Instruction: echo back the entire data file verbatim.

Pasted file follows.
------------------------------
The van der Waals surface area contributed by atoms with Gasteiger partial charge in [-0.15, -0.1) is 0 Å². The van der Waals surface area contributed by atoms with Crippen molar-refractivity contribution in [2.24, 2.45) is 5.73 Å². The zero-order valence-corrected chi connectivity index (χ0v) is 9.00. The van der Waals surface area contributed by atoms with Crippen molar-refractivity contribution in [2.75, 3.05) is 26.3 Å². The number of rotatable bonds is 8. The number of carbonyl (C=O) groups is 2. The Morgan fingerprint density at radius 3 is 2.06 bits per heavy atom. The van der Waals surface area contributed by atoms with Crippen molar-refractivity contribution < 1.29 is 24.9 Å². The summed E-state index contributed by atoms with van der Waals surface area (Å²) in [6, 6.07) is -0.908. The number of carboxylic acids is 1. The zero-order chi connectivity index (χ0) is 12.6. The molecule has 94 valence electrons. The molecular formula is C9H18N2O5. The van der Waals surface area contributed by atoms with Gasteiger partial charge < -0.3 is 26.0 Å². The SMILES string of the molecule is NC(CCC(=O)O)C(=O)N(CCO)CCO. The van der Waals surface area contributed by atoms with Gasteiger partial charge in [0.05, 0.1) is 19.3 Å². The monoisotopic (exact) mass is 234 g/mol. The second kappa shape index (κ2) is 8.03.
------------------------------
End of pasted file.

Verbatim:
The van der Waals surface area contributed by atoms with Gasteiger partial charge in [-0.15, -0.1) is 0 Å². The van der Waals surface area contributed by atoms with Crippen molar-refractivity contribution in [2.24, 2.45) is 5.73 Å². The zero-order valence-corrected chi connectivity index (χ0v) is 9.00. The van der Waals surface area contributed by atoms with Crippen molar-refractivity contribution in [2.75, 3.05) is 26.3 Å². The number of rotatable bonds is 8. The number of carbonyl (C=O) groups is 2. The Morgan fingerprint density at radius 3 is 2.06 bits per heavy atom. The van der Waals surface area contributed by atoms with Crippen molar-refractivity contribution < 1.29 is 24.9 Å². The summed E-state index contributed by atoms with van der Waals surface area (Å²) in [6, 6.07) is -0.908. The number of carboxylic acids is 1. The zero-order chi connectivity index (χ0) is 12.6. The molecule has 94 valence electrons. The molecular formula is C9H18N2O5. The van der Waals surface area contributed by atoms with Gasteiger partial charge < -0.3 is 26.0 Å². The SMILES string of the molecule is NC(CCC(=O)O)C(=O)N(CCO)CCO. The van der Waals surface area contributed by atoms with Gasteiger partial charge in [0.05, 0.1) is 19.3 Å². The monoisotopic (exact) mass is 234 g/mol. The second kappa shape index (κ2) is 8.03.